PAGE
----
By Russell Berman - 12/13/11 01:18 AM EST
House Democratic leaders are urging their members to vote against the GOP’s payroll tax bill Tuesday, forcing Republicans to pass the high-priority legislation largely on their own.
Republicans are confident they can carry the vote, and with it, claw back some of the advantage they lost to Democrats on taxes in the past several weeks.
“I do believe it’s going to pass with bipartisan support,” House Speaker John Boehner (R-Ohio) said Monday in a brief news conference.
The vote will complicate the political messaging on the payroll tax cut.
Democrats have put Republicans on the defensive over the issue, but members will now have to explain a vote against a bill that carries two of President Obama’s year-end priorities — a one-year extension of the payroll tax cut and an extension of unemployment insurance benefits.
To win over reluctant Republicans, Boehner added a number of provisions backed by conservatives. The most notable would force a fast-track decision by the Obama administration on the Keystone XL oil sands pipeline. Obama has said he would “reject” a GOP attempt to package pipeline legislation with the payroll tax cut.
Republican leaders have noted that 47 House Democrats have voted in favor of the Keystone pipeline, and Boren, who is retiring next year, cited the provision in announcing his support.
“At a time when many are without work, it is time that we come together in a bipartisan way to pass this legislation which will create tens of thousands of new jobs. I commend the Speaker for including the construction of the Keystone XL pipeline that is supported by business and labor,” Boren said in a statement that was flagged by Boehner’s office.
“I also believe that this bill should attract votes from both political parties, because it takes initiatives supported by President Obama, including the payroll tax cut extension and the extension of unemployment benefits, while also including initiatives supported by congressional Republicans, like freezing federal worker pay.”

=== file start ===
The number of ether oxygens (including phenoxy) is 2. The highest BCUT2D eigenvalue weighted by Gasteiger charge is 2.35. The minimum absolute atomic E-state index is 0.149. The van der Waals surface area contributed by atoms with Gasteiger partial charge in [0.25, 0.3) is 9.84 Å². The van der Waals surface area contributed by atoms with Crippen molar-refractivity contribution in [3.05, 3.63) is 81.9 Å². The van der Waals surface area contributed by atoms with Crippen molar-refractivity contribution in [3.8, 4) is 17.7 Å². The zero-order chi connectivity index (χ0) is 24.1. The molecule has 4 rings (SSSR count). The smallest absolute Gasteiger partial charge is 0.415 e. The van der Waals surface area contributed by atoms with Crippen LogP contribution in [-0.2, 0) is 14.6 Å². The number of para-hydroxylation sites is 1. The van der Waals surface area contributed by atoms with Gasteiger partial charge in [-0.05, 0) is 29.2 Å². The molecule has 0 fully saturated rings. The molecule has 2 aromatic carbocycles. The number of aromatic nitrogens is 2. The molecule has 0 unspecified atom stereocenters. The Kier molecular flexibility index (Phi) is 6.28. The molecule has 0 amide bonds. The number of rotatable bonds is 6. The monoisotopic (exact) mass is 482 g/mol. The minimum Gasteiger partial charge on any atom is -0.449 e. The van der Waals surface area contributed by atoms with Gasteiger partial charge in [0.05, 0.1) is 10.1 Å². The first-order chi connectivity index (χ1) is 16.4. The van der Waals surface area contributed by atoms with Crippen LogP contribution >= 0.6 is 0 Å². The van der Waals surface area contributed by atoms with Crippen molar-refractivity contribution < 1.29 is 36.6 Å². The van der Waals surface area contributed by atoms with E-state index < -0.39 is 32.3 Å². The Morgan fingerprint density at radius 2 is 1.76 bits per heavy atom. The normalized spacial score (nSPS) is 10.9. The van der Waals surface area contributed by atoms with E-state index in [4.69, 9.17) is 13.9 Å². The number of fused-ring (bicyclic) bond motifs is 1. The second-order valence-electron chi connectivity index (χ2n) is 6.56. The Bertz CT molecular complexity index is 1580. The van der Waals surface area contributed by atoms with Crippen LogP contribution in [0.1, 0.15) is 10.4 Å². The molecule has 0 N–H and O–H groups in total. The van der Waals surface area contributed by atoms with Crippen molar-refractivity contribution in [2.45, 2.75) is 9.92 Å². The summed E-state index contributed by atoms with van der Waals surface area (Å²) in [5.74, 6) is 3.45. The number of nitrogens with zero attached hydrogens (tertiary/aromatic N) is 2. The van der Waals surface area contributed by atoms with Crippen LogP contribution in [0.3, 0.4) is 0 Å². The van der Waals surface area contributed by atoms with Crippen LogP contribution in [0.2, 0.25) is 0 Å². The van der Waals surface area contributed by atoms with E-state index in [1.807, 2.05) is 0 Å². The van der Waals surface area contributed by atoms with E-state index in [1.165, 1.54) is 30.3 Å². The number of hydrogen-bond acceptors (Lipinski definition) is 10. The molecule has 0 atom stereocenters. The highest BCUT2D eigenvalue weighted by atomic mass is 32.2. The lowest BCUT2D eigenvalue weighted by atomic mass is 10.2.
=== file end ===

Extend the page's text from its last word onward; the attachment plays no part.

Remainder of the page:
A spokeswoman for House Minority Whip Steny Hoyer (D-Md.) said Democrats are whipping their members against the bill, although several aides said it was unclear how many Democrats would break away and vote with Republicans.
While GOP leaders have predicted the bill would pass, conservatives such as Reps. Michele Bachmann (R-Minn.) and Jeff Flake (R-Ariz.) plan to vote no.
House Minority Leader Nancy Pelosi (D-Calif.) has called the Keystone provision a “poison pill,” and Senate Majority Leader Harry Reid (D-Nev.) has said it “will not pass the Senate.”
The Senate has rejected a series of Democratic and Republican proposals, and it’s not clear whether Reid will take up the House bill and try to amend it or whether Democrats will try to advance a difference proposal. Both chambers are hoping to leave town at the end of the week, although weekend sessions are possible.
Boehner said he thought the House bill would have “a good shot” in the Senate and declined to predict what would happen if the upper chamber sent back a competing payroll tax measure. Senate Democrats want to pay for an extension of the payroll tax holiday with a surtax on millionaires that Republicans oppose.
Democrats take issue with other aspects of the House GOP legislation, including a provision delaying environmental regulations, changes in Medicare and to the unemployment insurance program and attempts to repeal funding for Obama’s signature healthcare law. The Speaker countered, however, that “90 percent” of the offsets in the Republican bill have come from proposals backed by the Obama administration.
“I don’t see any real objections to the pay-fors that are in our bill,” Boehner told reporters. He said the Keystone provision had passed approval “at every level” and criticized the Obama administration for insisting on an “arbitrary” delay of the pipeline approval process until after the 2012 election.
“The American people want jobs, and this is as close to a shovel-ready jobs plan as you’re ever going to see,” Boehner said.
The Speaker did not address the deficit impact of the legislation, which the Congressional Budget Office assessed on Friday. The CBO said that under the standards it uses to score legislation, the GOP bill would add $25.3 billion to the deficit.
But Republicans say that does not count the $26.2 billion in reduced spending that would take place under provisions that lower the future discretionary spending caps agreed to by both parties in the summer debt-ceiling talks. CBO acknowledges the spending cuts, but because they require future legislation to implement, it does not take them into account in its official score.
Boehner has said that everything in the payroll tax package must be paid for.
— Pete Kasperowicz contributed to this report.